Plastic bags are so common in our daily lives that we barely give them any notice. Ubiquitous as they are, some California lawmakers believe the bags are a menace and they want to make shoppers pay 25 cents for each one they use to tote their goods home.
The California Assembly recently passed a bill that would give retailers three years to reduce their use of one-time shopping bags, both plastic and paper, by 70 percent. Beginning in 2011, shops that had not met and maintained the reduction requirement would then charge shoppers a quarter per bag.
California already has the only plastic bag recycling program in the country -- in which retailers collect used bags in bins -- and some cities, including San Francisco, Oakland and Malibu, have banned their use outright.
China banned plastic bags in January and Bangladesh has outlawed them since 2002, which might come as a surprise, given that neither country is known for its progressive environmental policies. Ireland has a similar fee-for-bags program, charging around 30 cents each.
Assemblyman Lloyd Levine, a Democrat from Van Nuys who sponsored the bill, told ABC News that reducing the number of plastic bags is good for the environment and the economy.
"Plastic bags are a huge problem, whether people realize it or not. In California, we use 19 billion plastic bags a year. You need 4,000 barrels of oil to produce that many bags," he said.
The lightweight bags take centuries to biodegrade. They end up caught in trees, strewn across beaches and stuck in drain pipes. Though inexpensive to manufacture, dealing with their cleanup costs the state millions of dollars a year, Levine said.
"The state spends $300 million cleaning up bags -- getting them off the beaches and out of the storm drains."
Levine, who also introduced the recycling bin law three years ago, said lawmakers and citizens understand the problems plastic bags pose more now than they did then.
"I introduced the recycling bill three years ago and got a lot of pushback. At that time, only about 2 percent of plastic bags were recycled. Since then we've seen a 100 percent increase in bag recycling, but that means we only recycle 4 percent of all bags. It's either an impressive number, or still leaves much to be desired, depending on how you look at it."
In the beginning, few legislators understood why plastic bags were problematic, he added. Now, most understand they are a problem. "Now we argue over the solution," Levine said.
The problem affects California communities and the world as a whole, community activists and environmentalists told ABC News.
"The issue in California is not just aesthetic," said Mark Murray, executive director of Californians Against Waste. "The coast is facing a mandate from the (Environmental Protection Agency) to eliminate storm drain trash. These communities need to eliminate the source of storm drain trash or face the wrath of the EPA. Plastic bags gum up the works, blocking the traps and filters that clean the storm drain runoff before it goes into the bays and ocean," he said.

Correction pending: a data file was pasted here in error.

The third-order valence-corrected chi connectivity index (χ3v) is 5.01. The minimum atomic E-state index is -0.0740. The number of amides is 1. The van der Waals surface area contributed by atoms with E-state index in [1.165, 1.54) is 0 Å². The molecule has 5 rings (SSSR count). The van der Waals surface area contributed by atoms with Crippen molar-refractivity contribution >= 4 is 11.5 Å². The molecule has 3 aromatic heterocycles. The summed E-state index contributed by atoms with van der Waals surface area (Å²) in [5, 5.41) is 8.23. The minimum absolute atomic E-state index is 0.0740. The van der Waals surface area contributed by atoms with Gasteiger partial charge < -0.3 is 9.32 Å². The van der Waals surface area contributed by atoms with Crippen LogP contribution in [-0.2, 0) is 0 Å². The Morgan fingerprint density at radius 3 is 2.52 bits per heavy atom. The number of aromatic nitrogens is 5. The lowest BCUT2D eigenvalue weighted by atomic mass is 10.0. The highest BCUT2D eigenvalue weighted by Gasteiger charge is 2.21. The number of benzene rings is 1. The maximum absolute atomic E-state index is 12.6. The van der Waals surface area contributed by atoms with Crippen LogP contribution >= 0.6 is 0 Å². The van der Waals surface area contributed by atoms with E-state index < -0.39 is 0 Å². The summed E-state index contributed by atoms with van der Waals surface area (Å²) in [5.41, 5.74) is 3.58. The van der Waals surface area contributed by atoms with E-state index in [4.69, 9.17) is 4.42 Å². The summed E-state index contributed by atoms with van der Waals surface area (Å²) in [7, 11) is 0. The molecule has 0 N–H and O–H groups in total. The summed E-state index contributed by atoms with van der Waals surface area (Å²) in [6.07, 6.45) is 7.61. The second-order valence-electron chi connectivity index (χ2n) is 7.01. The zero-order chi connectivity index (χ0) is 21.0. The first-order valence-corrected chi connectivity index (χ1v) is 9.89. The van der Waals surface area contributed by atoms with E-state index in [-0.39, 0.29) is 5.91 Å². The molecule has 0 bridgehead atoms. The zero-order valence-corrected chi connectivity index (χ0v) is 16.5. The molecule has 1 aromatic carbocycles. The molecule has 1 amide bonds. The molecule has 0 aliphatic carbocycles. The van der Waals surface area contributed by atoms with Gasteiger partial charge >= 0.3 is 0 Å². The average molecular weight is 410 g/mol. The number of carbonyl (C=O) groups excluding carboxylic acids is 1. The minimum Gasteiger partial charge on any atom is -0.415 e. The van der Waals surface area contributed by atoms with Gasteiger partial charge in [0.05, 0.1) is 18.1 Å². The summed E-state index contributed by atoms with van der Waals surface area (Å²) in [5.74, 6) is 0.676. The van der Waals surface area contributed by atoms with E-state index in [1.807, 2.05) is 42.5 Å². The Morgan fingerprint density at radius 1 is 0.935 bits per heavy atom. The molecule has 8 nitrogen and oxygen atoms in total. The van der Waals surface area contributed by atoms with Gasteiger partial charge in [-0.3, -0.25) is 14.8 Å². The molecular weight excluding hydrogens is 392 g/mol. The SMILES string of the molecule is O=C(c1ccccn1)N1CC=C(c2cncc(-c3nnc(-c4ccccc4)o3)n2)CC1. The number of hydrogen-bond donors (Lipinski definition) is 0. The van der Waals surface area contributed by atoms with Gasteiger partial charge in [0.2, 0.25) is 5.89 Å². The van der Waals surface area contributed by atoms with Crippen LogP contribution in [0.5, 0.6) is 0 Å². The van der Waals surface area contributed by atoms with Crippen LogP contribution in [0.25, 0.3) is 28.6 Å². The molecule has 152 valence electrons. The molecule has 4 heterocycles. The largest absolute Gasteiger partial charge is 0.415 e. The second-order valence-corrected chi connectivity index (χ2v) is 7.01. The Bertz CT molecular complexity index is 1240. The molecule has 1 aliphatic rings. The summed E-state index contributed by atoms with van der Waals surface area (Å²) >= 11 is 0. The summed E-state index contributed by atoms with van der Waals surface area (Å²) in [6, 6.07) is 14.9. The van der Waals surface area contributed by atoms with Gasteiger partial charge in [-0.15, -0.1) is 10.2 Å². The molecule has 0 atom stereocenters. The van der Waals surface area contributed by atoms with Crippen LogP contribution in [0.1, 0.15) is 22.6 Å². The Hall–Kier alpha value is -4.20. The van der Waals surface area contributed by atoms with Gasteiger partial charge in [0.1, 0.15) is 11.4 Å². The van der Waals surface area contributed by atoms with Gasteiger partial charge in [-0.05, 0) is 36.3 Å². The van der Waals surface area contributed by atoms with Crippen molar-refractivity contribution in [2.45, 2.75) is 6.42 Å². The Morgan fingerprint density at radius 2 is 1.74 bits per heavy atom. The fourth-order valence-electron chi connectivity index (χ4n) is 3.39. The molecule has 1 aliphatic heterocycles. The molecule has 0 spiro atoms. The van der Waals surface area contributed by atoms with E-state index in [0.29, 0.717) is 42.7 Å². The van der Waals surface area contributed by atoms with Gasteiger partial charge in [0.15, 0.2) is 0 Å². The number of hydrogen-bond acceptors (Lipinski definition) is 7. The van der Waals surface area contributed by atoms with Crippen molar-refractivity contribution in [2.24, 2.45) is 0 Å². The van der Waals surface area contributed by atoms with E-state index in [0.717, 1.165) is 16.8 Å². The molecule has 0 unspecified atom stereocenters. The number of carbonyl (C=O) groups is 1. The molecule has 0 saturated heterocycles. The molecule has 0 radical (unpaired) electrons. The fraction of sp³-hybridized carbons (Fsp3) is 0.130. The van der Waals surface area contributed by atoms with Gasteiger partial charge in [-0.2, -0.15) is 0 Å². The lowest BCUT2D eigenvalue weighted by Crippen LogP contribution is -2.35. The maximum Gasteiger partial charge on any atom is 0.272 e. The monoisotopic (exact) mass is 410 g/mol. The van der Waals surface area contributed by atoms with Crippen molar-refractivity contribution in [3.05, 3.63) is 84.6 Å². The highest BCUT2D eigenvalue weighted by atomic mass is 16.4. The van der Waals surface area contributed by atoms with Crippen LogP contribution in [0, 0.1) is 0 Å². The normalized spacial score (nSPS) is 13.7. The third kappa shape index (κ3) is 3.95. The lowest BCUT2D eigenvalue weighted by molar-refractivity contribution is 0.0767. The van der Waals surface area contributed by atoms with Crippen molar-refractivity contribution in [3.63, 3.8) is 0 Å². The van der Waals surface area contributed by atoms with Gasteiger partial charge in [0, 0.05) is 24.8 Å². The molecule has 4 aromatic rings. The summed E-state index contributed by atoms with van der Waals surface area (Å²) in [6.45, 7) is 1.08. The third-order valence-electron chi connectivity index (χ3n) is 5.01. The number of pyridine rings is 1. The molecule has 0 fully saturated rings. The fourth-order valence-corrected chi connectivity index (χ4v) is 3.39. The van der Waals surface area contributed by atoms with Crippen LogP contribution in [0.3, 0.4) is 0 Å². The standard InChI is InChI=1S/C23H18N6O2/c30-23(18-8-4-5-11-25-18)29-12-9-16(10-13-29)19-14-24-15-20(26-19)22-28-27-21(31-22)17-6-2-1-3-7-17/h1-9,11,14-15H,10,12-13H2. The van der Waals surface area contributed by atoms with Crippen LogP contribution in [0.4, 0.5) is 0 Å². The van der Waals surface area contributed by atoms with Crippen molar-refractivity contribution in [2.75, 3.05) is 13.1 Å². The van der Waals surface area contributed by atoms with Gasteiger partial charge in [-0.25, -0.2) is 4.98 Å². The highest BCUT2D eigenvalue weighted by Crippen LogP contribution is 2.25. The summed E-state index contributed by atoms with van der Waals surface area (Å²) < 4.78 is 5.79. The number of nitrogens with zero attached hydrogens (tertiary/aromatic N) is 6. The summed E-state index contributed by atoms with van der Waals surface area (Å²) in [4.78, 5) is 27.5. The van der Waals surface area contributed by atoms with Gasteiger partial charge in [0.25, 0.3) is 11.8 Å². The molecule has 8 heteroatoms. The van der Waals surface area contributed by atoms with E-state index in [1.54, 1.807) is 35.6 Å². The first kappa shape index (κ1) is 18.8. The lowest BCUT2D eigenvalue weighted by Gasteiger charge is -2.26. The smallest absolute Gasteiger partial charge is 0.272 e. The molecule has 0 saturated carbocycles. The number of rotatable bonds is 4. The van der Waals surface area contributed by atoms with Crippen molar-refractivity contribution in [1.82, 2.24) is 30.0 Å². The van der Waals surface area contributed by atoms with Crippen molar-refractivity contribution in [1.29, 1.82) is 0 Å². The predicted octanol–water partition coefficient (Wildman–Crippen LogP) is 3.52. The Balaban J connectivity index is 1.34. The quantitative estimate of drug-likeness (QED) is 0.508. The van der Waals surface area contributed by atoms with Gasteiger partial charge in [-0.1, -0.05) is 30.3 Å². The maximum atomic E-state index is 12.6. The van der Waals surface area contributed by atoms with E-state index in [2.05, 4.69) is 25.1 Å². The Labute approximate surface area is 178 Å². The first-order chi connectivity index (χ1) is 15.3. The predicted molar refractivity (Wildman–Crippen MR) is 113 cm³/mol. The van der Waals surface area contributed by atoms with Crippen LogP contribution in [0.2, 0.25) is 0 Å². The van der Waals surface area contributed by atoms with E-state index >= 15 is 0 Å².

"The communities end up spending millions of dollars on clean up, when they can, instead, spend nothing to get rid of the bags. It is as economically sound as it is environmentally sound," Murray said.
Environmentalists say the little satisfaction that bags give consumers does not outweigh the toll they have on the environment.
One-thousand miles off the coast of California, a vortex of ocean currents forms a vast swath of sea twice the size of Texas, known as the Northern Pacific Geyer.
There is six times more plastic than plankton in Geyer, and it is permeating the food chain, said Stephanie Barger, executive director of the Earth Resource Foundation.
"There is not only more plastic than plankton, but there is plastic in the plankton, and there is plastic in the fish that we eat," she said.
She said bag use needed to be curtailed because they're inherently difficult to recycle. The 25 cent fee in California is a small price to pay compared to the expense of a clean up.
"You think you're getting those bags for free, but in nature, nothing is free. For 30 minutes of use, we end up having to destroy rainforests in Indonesia to get the natural gas, and dealing with the politics of the Middle East to get oil and then we still have the problem of the waiting more than 100 years for the bags to breakdown."
All of the Republican members of the Assembly voted against Levine's bill, which still needs to be passed the Senate and signed by Gov. Arnold Schwarzenegger to become law.
Republicans opposed the measure, arguing it would add hundreds of dollars a year to the grocery bills when California families already feeling the pinch of high food and gas prices. "Hard-working Californians are struggling to pay record-high prices for food and gas; the last thing they need are higher taxes," said Assembly Republican Leader Mike Villines of Fresno in a statement. "This bill will hurt families by forcing shoppers to pay a new tax on every paper and plastic bag they use at grocery stores, making grocery bills even more expensive."
Under the current bill, the fees collected will be used by the businesses to invest in local environmental projects. But according to Levine that provision is "place holder" and the bill will be re-written before being voted on by the Senate to ensure the communities control the money collected from the 25-cent fees.